I’m partial to falling off one’s chair, laughing.

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  • Florentia52

    Modwoman in the attic
    English - United States
    This is a good example of context providing meaning. Without knowing that the original sentence is the response to a question soliciting advice, it is impossible to get why it works as a sentence.

    Ms. Hax is responding to a question about what the person's next move should be. "I'm partial to falling off one's chair, laughing," meaning "My best advice is to find their behavior ridiculous." (To parse it out: "I'm partial to" = I'm in favor of; "falling off one's chair, laughing" = your relatives' behavior is too outrageous to be taken seriously.)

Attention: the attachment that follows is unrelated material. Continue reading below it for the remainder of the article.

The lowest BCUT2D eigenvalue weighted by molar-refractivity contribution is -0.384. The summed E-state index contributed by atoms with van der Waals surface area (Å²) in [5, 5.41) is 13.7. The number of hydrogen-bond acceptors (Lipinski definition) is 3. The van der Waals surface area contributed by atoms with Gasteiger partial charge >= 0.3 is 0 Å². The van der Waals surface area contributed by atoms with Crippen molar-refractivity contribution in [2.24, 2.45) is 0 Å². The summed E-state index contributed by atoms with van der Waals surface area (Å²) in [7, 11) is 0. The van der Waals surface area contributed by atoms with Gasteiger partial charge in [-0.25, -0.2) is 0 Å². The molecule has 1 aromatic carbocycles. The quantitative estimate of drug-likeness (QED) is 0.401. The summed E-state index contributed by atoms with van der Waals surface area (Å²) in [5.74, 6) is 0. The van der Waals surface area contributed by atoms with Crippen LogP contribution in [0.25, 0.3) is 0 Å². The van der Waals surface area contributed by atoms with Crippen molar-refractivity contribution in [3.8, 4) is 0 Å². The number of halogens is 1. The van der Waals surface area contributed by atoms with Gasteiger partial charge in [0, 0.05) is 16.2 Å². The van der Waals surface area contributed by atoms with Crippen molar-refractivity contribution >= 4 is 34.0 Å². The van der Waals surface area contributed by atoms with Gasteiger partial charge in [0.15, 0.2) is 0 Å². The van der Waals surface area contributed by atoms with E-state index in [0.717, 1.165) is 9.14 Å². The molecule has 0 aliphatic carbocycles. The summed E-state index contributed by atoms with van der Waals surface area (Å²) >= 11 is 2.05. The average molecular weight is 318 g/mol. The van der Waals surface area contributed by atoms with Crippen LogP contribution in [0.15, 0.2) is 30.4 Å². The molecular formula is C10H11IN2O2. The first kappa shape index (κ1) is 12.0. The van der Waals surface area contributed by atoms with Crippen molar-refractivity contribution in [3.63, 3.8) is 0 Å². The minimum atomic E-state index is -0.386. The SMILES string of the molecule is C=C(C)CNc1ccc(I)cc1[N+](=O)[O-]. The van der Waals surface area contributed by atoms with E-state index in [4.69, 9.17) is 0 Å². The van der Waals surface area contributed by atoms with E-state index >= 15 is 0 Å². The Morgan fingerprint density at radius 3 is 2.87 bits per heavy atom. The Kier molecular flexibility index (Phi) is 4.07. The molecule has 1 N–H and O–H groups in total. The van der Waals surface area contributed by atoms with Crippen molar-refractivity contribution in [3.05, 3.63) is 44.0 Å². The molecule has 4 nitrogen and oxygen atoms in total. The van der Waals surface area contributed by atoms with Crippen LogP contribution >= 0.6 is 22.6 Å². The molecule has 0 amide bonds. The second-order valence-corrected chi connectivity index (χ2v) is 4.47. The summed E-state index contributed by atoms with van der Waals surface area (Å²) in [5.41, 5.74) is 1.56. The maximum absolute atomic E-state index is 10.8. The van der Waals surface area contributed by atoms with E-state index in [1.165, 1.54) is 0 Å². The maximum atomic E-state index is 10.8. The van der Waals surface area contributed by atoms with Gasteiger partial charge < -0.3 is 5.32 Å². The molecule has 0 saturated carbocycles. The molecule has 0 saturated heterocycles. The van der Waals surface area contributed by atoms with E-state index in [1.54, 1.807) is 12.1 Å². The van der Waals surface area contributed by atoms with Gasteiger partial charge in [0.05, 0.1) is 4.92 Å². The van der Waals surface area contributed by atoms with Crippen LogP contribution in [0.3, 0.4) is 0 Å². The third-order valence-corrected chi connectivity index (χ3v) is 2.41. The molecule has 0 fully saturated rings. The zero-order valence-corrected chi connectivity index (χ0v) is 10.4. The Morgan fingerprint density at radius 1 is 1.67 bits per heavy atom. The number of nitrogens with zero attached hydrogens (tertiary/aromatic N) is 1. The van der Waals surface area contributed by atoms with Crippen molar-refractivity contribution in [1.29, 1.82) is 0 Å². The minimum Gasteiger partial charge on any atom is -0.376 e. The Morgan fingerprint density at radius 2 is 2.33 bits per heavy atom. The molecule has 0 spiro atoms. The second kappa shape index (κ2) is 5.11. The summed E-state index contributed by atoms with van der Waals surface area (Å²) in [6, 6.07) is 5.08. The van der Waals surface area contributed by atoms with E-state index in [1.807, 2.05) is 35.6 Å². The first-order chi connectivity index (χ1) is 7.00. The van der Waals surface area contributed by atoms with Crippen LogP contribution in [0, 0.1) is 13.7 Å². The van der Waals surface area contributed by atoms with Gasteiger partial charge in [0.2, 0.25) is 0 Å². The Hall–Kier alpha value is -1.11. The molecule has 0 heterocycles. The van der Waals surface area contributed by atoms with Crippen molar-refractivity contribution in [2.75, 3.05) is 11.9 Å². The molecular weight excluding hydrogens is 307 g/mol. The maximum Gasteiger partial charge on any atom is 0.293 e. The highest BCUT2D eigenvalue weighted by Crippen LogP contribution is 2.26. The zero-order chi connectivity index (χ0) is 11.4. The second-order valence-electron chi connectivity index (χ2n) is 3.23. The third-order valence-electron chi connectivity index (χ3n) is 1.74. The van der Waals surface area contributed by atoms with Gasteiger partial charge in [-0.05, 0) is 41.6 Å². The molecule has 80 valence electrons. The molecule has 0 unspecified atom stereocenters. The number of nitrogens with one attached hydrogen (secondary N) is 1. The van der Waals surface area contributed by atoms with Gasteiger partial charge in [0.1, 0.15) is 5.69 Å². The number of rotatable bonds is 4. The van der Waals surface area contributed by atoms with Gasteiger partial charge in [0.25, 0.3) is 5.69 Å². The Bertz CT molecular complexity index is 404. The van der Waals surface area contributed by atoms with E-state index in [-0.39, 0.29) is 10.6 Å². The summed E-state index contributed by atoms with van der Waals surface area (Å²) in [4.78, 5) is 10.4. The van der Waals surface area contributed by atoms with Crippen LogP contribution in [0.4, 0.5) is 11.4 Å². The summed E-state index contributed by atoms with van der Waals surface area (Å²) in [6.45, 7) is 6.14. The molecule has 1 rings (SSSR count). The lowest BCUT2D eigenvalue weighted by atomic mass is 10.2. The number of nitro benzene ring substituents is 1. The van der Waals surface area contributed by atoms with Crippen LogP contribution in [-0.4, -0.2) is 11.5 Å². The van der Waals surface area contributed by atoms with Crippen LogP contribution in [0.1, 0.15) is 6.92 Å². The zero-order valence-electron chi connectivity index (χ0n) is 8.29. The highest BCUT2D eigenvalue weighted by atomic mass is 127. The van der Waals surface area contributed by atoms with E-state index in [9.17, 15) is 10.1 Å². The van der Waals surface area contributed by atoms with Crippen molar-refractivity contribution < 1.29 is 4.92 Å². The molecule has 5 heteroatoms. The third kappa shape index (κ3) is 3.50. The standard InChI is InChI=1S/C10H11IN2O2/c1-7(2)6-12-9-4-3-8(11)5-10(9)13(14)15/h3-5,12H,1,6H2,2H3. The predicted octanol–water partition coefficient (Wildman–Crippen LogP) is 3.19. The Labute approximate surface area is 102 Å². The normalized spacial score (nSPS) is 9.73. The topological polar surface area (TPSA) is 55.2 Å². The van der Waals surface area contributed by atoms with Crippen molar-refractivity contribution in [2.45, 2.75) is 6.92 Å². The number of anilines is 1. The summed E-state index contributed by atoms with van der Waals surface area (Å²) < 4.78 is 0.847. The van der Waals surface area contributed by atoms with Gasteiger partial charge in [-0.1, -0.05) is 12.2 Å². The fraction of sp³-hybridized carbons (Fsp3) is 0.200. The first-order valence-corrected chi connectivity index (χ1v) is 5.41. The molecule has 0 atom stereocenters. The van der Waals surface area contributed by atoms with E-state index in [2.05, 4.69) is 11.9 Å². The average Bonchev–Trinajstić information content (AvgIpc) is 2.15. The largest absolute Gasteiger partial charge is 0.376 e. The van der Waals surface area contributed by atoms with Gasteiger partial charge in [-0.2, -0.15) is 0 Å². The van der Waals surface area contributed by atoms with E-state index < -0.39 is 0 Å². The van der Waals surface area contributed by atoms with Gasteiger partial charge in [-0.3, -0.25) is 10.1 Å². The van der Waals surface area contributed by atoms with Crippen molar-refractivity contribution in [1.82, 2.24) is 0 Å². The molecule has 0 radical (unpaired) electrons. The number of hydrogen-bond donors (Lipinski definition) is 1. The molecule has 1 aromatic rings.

Last edited:


    Senior Member
    English - US
    This is a response to what comes before it. Providing us with the sentences after it is not really the context.

    The question is: What should you do when people who make you pay for things are critical of the fact that you work hard for your money. Her opinion is that you should laugh at them so hard that you fall out of your chair.
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